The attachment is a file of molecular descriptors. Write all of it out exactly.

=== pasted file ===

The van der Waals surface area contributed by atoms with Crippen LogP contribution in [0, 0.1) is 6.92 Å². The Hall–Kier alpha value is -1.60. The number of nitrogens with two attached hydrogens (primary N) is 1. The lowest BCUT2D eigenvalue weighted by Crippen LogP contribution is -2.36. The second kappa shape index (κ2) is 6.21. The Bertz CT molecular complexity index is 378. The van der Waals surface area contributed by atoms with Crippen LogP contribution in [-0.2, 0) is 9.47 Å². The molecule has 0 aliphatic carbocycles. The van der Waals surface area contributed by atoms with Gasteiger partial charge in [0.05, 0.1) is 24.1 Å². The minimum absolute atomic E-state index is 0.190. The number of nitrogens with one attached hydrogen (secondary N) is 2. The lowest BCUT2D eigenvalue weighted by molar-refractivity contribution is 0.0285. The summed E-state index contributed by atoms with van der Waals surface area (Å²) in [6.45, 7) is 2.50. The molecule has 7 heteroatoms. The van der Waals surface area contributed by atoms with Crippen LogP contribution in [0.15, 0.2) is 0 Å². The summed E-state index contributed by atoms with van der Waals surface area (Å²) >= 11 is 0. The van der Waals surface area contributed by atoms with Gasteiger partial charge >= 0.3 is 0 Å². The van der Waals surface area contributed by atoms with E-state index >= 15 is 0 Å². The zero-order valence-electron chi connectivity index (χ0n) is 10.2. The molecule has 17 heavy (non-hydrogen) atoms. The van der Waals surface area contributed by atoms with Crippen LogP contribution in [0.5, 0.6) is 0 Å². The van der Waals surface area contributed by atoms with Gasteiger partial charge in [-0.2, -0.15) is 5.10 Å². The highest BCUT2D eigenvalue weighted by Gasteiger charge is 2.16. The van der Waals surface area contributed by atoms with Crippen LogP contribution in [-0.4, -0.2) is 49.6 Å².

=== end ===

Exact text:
The van der Waals surface area contributed by atoms with Crippen LogP contribution in [0, 0.1) is 6.92 Å². The Hall–Kier alpha value is -1.60. The number of nitrogens with two attached hydrogens (primary N) is 1. The lowest BCUT2D eigenvalue weighted by Crippen LogP contribution is -2.36. The second kappa shape index (κ2) is 6.21. The Bertz CT molecular complexity index is 378. The van der Waals surface area contributed by atoms with Crippen LogP contribution in [-0.2, 0) is 9.47 Å². The molecule has 0 aliphatic carbocycles. The van der Waals surface area contributed by atoms with Gasteiger partial charge in [0.05, 0.1) is 24.1 Å². The minimum absolute atomic E-state index is 0.190. The number of nitrogens with one attached hydrogen (secondary N) is 2. The lowest BCUT2D eigenvalue weighted by molar-refractivity contribution is 0.0285. The summed E-state index contributed by atoms with van der Waals surface area (Å²) in [6.45, 7) is 2.50. The molecule has 7 heteroatoms. The van der Waals surface area contributed by atoms with Crippen LogP contribution in [0.15, 0.2) is 0 Å². The summed E-state index contributed by atoms with van der Waals surface area (Å²) >= 11 is 0. The van der Waals surface area contributed by atoms with Gasteiger partial charge >= 0.3 is 0 Å². The van der Waals surface area contributed by atoms with E-state index >= 15 is 0 Å². The zero-order valence-electron chi connectivity index (χ0n) is 10.2. The molecule has 17 heavy (non-hydrogen) atoms. The van der Waals surface area contributed by atoms with Crippen LogP contribution in [0.5, 0.6) is 0 Å². The van der Waals surface area contributed by atoms with Gasteiger partial charge in [-0.2, -0.15) is 5.10 Å². The highest BCUT2D eigenvalue weighted by Gasteiger charge is 2.16. The van der Waals surface area contributed by atoms with Crippen LogP contribution in [-0.4, -0.2) is 49.6 Å².